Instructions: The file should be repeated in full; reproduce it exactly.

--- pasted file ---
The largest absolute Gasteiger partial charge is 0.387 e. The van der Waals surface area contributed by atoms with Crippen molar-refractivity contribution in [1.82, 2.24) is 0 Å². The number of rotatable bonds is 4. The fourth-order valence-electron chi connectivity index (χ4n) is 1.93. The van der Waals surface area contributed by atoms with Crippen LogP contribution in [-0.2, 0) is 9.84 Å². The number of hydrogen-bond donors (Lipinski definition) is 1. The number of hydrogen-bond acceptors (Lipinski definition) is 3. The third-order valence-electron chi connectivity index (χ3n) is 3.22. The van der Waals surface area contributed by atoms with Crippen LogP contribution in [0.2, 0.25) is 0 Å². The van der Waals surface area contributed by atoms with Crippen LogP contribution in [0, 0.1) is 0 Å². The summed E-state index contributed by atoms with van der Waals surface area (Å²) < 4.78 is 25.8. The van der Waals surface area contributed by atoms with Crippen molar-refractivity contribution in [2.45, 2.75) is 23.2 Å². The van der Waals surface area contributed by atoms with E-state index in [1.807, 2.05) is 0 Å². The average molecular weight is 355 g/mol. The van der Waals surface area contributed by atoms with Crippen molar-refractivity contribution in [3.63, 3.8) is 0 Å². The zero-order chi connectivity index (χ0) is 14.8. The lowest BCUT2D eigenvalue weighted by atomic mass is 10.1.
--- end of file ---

The largest absolute Gasteiger partial charge is 0.387 e. The van der Waals surface area contributed by atoms with Crippen molar-refractivity contribution in [1.82, 2.24) is 0 Å². The number of rotatable bonds is 4. The fourth-order valence-electron chi connectivity index (χ4n) is 1.93. The van der Waals surface area contributed by atoms with Crippen LogP contribution in [-0.2, 0) is 9.84 Å². The number of hydrogen-bond donors (Lipinski definition) is 1. The number of hydrogen-bond acceptors (Lipinski definition) is 3. The third-order valence-electron chi connectivity index (χ3n) is 3.22. The van der Waals surface area contributed by atoms with Crippen LogP contribution in [0.2, 0.25) is 0 Å². The van der Waals surface area contributed by atoms with Crippen LogP contribution in [0, 0.1) is 0 Å². The summed E-state index contributed by atoms with van der Waals surface area (Å²) < 4.78 is 25.8. The van der Waals surface area contributed by atoms with Crippen molar-refractivity contribution in [2.45, 2.75) is 23.2 Å². The van der Waals surface area contributed by atoms with E-state index in [1.807, 2.05) is 0 Å². The average molecular weight is 355 g/mol. The van der Waals surface area contributed by atoms with Crippen molar-refractivity contribution in [3.63, 3.8) is 0 Å². The zero-order chi connectivity index (χ0) is 14.8. The lowest BCUT2D eigenvalue weighted by atomic mass is 10.1.